Learning (and thus development) is a complex and often messy process and it doesn’t happen overnight. Great coaches view mistakes as a key part of participants exploring and finding solutions to various problems (including during the competition). Great coaches know they don’t need to step in to correct every time, to transmit knowledge, and give the answer! By having a good understanding of modern methods of skill development coaches ensure they are providing rich learning environments for their participants. 

Want to learn more about learning? 

For an introduction to the research about skill acquisition, read William A. Harper’s article about Ecological Dynamics Approach to Skill Acquisition

For a great discussion on coaching based on principles and context, read Dan Wright’s article, Coaching in the grey

For an introduction to game-based design for supporting decision-making and skill acquisition, read Shaping the game by Sporticus. 

Ensure sport is Fun and Safe 

Young people want to have fun and they want to participate in a safe and trusting environment. Fun can mean a lot of different things; therefore, great coaches communicate with their participants to find out what fun means to them. To learn, young people need positive relationships and enjoyable and caring climates that allow them to thrive and that keeps them coming back. 

Want to know more on fun? 

Learn about Amanda Visek’s Fun Integration Theory. An introduction to this work can be found in this article which encourages parents to explore why their child plays sport (though has a lot of relevance for coaches too). 

Want to know more about good safety and welfare practices? 

Watch this interview with Dr Suzanne Brown about understanding athlete identity  

Get information and resources on warm up, concussion and injury management at  

Get information and resources on safeguarding and protecting young people’s welfare at See Sport NZ’s Community Guidance Portal 

9| Value competition and know how to use it in a developmentally appropriate way.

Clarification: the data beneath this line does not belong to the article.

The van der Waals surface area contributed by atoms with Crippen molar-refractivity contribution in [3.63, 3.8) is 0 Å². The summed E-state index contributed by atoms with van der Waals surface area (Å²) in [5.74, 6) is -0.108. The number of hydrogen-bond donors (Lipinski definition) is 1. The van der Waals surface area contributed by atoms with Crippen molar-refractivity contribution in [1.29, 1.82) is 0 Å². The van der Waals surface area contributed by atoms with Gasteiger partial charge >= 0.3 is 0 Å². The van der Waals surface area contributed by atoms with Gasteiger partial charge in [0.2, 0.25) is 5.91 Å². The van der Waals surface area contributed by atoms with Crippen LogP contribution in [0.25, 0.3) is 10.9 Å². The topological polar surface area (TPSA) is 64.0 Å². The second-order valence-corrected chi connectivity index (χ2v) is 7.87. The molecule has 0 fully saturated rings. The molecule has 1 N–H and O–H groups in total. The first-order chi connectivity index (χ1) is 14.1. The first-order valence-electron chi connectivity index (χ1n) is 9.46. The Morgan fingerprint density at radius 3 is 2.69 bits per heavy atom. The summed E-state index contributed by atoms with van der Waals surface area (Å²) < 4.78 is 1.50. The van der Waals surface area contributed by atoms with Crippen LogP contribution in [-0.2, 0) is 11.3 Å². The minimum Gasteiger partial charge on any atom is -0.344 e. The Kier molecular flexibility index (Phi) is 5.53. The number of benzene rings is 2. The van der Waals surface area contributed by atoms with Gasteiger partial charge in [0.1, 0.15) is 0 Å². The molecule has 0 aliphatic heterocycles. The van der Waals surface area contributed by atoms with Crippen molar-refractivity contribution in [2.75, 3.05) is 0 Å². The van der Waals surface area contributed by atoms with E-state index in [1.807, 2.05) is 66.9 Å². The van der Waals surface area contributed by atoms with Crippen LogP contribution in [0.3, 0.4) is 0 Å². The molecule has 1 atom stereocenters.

There is nothing wrong with competition. Great coaches ensure the format and the atmosphere of competition is built around the developmental stage of young people and is appropriate for their needs. Great coaches facilitate quality competition experiences to support growth and development. At the same time, great coaches know where the line lies between quality competition and competition experiences that can be prohibitive or detrimental to supporting the development of the young people they work with. 

So, what do coaches need to know? 

Do you understand your own biases as a coach? 

Coaching is informed by a series of decisions that will impact a participant’s experience (Who is selected? Who starts? How much game time does someone get? What position does someone play? How do you want your team to play? What feedback do you provide?). All of these decisions are underpinned by assumptions that we have formed as coaches (most often implicitly). These assumptions are biases. How aware are you of your unconscious biases? 

Do you account for relative age effect or early maturer effect? 

In the face of competition, these phenomena speak to youth coaches’ unconscious bias towards favouring participants who they believe are more competent because of the physical advantages said participants have by being born earlier in the year for a given age group or entering into maturation earlier. We assume that all young people develop at the same rate – when that is blatantly not true. Notably, the physical prowess seen in one young person versus another will often even out by early adult-hood, yet why should we favour the bigger, quicker, stronger athlete now? Is it because of our tendency to want to win now? And are we guilty of writing some kids off too early?